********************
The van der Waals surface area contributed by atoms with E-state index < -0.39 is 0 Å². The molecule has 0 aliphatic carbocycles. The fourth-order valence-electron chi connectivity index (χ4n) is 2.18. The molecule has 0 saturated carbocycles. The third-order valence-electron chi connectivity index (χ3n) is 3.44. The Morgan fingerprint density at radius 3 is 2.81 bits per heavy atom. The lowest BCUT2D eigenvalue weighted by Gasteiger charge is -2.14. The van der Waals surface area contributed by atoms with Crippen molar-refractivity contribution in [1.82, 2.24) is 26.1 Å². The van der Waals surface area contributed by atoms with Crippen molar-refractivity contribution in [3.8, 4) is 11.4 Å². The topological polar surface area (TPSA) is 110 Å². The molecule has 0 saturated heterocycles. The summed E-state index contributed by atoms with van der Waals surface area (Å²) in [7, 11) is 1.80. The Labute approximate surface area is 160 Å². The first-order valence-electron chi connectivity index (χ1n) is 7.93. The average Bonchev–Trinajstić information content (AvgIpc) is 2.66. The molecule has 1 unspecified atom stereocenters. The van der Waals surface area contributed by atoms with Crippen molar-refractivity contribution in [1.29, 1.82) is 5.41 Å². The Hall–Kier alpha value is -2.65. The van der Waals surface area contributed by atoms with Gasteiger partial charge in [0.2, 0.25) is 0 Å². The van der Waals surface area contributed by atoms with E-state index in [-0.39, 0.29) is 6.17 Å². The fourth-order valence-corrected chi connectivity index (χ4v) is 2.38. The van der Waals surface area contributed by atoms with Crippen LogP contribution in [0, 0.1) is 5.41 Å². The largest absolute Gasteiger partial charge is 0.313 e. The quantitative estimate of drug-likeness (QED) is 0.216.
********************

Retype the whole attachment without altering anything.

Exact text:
The van der Waals surface area contributed by atoms with E-state index < -0.39 is 0 Å². The molecule has 0 aliphatic carbocycles. The fourth-order valence-electron chi connectivity index (χ4n) is 2.18. The molecule has 0 saturated carbocycles. The third-order valence-electron chi connectivity index (χ3n) is 3.44. The Morgan fingerprint density at radius 3 is 2.81 bits per heavy atom. The lowest BCUT2D eigenvalue weighted by Gasteiger charge is -2.14. The van der Waals surface area contributed by atoms with Crippen molar-refractivity contribution in [1.82, 2.24) is 26.1 Å². The van der Waals surface area contributed by atoms with Crippen molar-refractivity contribution in [3.8, 4) is 11.4 Å². The topological polar surface area (TPSA) is 110 Å². The molecule has 0 saturated heterocycles. The summed E-state index contributed by atoms with van der Waals surface area (Å²) in [7, 11) is 1.80. The Labute approximate surface area is 160 Å². The first-order valence-electron chi connectivity index (χ1n) is 7.93. The average Bonchev–Trinajstić information content (AvgIpc) is 2.66. The molecule has 1 unspecified atom stereocenters. The van der Waals surface area contributed by atoms with Crippen molar-refractivity contribution in [1.29, 1.82) is 5.41 Å². The Hall–Kier alpha value is -2.65. The van der Waals surface area contributed by atoms with Gasteiger partial charge in [0.2, 0.25) is 0 Å². The van der Waals surface area contributed by atoms with E-state index in [-0.39, 0.29) is 6.17 Å². The fourth-order valence-corrected chi connectivity index (χ4v) is 2.38. The van der Waals surface area contributed by atoms with Crippen LogP contribution in [0, 0.1) is 5.41 Å². The largest absolute Gasteiger partial charge is 0.313 e. The quantitative estimate of drug-likeness (QED) is 0.216.